This depends on the type of penguin. The species that breed south of the Antarctica convergence would probably have the most

difficulty in a temperate environment. However, zoos and aquariums probably have the resources and expertise to keep the true Antarctic species, for example the Emperor and adelie penguins, heathly. I think they would have a very difficult time getting them to breed in captivity.

The penguins that live and undergo their reproductive cycles north of the convergence would probably be more comfortable in the temperate environment of the United States. The northernmost species of penguins inhabit the Galapagoes Islands, which straddle the equator.

The penguins that I remember seeing at the New England Aquarium were rockhoppers. These are commonly found in the Falkland and South Georgia Islands. In order to thrive in captivity the penguins need cold water and a diet that is similar to their natural diet.

4. Have you seen an aurora australis?

No, we haven't seen the aurora australis also known as the southern lights. The journals of most of the early polar explorers mention seeing these strange and spectacular light shows in the sky. The aurora is initiated by the sun and the earth's magnetic field.

The people that I spoke with from Palmer Station had not see these lights. Perhaps our location near the Antarctic Penninsula was not far enough south or maybe they are seasonal and we were there at the wrong time.

5. What gives the snow and ice the blue hues you mentioned?

Most of the ice that I have described as being this brilliant blue has been submerged. I'm not completely sure, but I would guess that has something to do with clarity of the water and the refraction of light. As light enters water it refracts or bends, it also bends when it hits parcticles suspended in the water column. The blues and greens of the visable spectrum penetrate deeper than the reds which are absorbed near the surface. This is why most seawater ranges from blue to green in color.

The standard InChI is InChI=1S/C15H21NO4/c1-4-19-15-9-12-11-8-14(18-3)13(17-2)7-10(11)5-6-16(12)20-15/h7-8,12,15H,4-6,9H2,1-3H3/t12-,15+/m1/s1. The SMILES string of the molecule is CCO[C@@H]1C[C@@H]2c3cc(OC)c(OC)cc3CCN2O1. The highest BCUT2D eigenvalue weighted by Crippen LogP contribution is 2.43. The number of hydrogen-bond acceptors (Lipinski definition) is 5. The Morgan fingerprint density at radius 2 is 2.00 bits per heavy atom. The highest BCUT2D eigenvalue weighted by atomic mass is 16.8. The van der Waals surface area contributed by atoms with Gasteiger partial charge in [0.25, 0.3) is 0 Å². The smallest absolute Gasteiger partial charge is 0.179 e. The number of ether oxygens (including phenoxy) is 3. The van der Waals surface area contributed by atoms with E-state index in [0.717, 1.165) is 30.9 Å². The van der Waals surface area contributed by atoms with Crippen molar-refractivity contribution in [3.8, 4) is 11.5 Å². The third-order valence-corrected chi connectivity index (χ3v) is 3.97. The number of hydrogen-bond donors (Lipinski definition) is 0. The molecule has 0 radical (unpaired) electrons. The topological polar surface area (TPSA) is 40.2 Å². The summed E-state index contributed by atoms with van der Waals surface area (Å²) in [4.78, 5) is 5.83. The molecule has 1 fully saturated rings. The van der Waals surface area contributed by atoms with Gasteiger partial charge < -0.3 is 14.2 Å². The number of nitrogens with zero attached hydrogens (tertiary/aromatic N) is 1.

6. Has anyone gotten sea-sick on the cruise?

The Drake Passage is well-known as having some of the worst maritime conditions on the globe. It is where the Pacific Ocean meets the Atlantic Ocean. Wind and current (the West Wind Drift) work in concert to produce massive waves and a confused sea state. The West Wind Drift is the only current that encircles the earth, the great fetch (unobstructed distance over which the wind can blow) allows wave energy to build without dissipating on a shoreline somewhere.

There are several people right now who at this very moment wish they were anywhere other than the Drake Passage sea sickness simulator. They have been have been holed up in their cabins since we left the protected waters near King George Island. Prior to this the Polar Duke has provided an extremely stable platform from which we were able to work without succumbing to 'mal de mer'. We also did all of our work in the very protected waters of the Gerlache Strait.

Margaret Brumsted

NSF Teacher in Antarctica